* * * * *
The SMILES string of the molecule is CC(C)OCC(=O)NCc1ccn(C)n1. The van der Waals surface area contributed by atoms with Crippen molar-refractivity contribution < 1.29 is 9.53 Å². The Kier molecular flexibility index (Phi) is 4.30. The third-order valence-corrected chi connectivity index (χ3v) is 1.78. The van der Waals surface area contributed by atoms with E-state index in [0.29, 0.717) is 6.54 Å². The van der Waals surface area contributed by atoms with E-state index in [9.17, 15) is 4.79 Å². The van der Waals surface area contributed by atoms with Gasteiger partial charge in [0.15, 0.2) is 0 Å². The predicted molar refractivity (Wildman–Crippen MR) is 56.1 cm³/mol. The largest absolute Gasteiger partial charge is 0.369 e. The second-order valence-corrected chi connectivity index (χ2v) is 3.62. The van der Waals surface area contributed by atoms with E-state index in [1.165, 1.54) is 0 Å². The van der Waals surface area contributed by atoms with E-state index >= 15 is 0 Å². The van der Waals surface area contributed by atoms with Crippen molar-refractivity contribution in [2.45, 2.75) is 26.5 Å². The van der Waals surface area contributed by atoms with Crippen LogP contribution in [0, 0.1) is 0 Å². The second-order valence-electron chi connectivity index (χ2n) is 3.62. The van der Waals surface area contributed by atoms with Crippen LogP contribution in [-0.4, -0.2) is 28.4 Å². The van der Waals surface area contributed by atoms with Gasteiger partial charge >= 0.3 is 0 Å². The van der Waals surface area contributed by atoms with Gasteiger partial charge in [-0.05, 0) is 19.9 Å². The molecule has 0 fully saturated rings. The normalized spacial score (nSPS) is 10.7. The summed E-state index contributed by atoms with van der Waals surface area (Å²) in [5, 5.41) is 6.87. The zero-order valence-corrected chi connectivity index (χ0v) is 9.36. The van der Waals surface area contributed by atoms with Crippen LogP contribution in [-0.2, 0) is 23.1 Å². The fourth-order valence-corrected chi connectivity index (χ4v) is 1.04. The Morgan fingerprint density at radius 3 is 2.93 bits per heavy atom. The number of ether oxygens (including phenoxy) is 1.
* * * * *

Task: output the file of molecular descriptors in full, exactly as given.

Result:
The SMILES string of the molecule is CC(C)OCC(=O)NCc1ccn(C)n1. The van der Waals surface area contributed by atoms with Crippen molar-refractivity contribution < 1.29 is 9.53 Å². The Kier molecular flexibility index (Phi) is 4.30. The third-order valence-corrected chi connectivity index (χ3v) is 1.78. The van der Waals surface area contributed by atoms with E-state index in [0.29, 0.717) is 6.54 Å². The van der Waals surface area contributed by atoms with E-state index in [9.17, 15) is 4.79 Å². The van der Waals surface area contributed by atoms with Gasteiger partial charge in [0.15, 0.2) is 0 Å². The predicted molar refractivity (Wildman–Crippen MR) is 56.1 cm³/mol. The largest absolute Gasteiger partial charge is 0.369 e. The second-order valence-corrected chi connectivity index (χ2v) is 3.62. The van der Waals surface area contributed by atoms with E-state index in [1.165, 1.54) is 0 Å². The van der Waals surface area contributed by atoms with E-state index >= 15 is 0 Å². The van der Waals surface area contributed by atoms with Crippen molar-refractivity contribution in [2.45, 2.75) is 26.5 Å². The van der Waals surface area contributed by atoms with Crippen LogP contribution in [0, 0.1) is 0 Å². The second-order valence-electron chi connectivity index (χ2n) is 3.62. The van der Waals surface area contributed by atoms with Crippen LogP contribution in [-0.4, -0.2) is 28.4 Å². The van der Waals surface area contributed by atoms with Gasteiger partial charge >= 0.3 is 0 Å². The van der Waals surface area contributed by atoms with Gasteiger partial charge in [-0.05, 0) is 19.9 Å². The molecule has 0 fully saturated rings. The normalized spacial score (nSPS) is 10.7. The summed E-state index contributed by atoms with van der Waals surface area (Å²) in [5, 5.41) is 6.87. The zero-order valence-corrected chi connectivity index (χ0v) is 9.36. The van der Waals surface area contributed by atoms with Crippen LogP contribution in [-0.2, 0) is 23.1 Å². The fourth-order valence-corrected chi connectivity index (χ4v) is 1.04. The Morgan fingerprint density at radius 3 is 2.93 bits per heavy atom. The number of ether oxygens (including phenoxy) is 1.